Cataract surgery is usually only performed when there is severe vision impairment or if another eye condition, such as glaucoma, co-exists. The surgery is low-risk with a high success rate. If both eyes require surgery, they are performed as separate surgeries, typically four to eight weeks apart.
Cataract surgery takes about one hour to perform and causes minimal pain. The surgery is performed on children under general anesthesia. Adults usually stay awake and are given local anesthesia, but they can choose to go under general anesthesia if they prefer. There are two types of cataract surgery: phacoemulsification and extracapsular surgery.
Phacoemulsification is the most common type of cataract surgery. During phacoemulsification surgery, an ultrasonic device is inserted in the eye through a small incision. The device emits ultrasonic waves that break up the lens. The lens is then suctioned out of the eye. The lens is typically replaced with an artificial lens, called an intraocular lens (IOL).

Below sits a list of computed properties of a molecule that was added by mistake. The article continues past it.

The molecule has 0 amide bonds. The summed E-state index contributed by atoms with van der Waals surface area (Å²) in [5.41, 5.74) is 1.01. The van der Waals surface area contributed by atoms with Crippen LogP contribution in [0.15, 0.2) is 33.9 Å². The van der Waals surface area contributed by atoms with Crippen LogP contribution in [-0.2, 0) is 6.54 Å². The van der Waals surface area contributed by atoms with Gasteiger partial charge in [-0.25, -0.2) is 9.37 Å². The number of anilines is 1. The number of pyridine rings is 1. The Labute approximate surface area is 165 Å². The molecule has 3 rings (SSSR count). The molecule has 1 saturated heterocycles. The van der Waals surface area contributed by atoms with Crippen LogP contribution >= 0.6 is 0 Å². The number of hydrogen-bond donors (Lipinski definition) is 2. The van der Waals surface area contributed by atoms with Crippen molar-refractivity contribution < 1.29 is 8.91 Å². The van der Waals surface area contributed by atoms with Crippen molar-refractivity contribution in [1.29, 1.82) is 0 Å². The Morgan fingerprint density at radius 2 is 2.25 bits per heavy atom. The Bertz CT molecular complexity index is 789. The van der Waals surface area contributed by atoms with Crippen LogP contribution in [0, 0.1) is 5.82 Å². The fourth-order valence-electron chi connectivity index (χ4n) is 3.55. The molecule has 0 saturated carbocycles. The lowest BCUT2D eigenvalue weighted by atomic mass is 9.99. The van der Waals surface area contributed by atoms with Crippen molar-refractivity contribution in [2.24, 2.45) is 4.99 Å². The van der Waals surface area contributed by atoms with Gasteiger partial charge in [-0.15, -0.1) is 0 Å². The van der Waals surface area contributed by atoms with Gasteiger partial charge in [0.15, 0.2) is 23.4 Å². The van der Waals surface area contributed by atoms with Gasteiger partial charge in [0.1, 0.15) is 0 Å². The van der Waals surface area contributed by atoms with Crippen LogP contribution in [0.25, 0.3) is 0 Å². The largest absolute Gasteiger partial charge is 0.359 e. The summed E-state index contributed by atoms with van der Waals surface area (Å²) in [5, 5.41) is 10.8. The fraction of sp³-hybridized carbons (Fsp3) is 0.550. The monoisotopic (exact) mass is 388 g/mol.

During extracapsular surgery, a small incision is made in the eye (a larger incision than is made with phacoemulsification surgery) and the core of the lens is removed in one piece. Remaining pieces of the lens are suctioned out. The natural lens is usually replaced with an IOL.
Some people cannot have an artificial IOL lens placed in their eye, due to certain eye conditions. If an artificial lens is not placed in the eye, the patient will have to wear contact lenses to help with vision.
The possible risks associated with cataract surgery are bleeding, infection, nearsightedness or an increased chance of retinal detachment.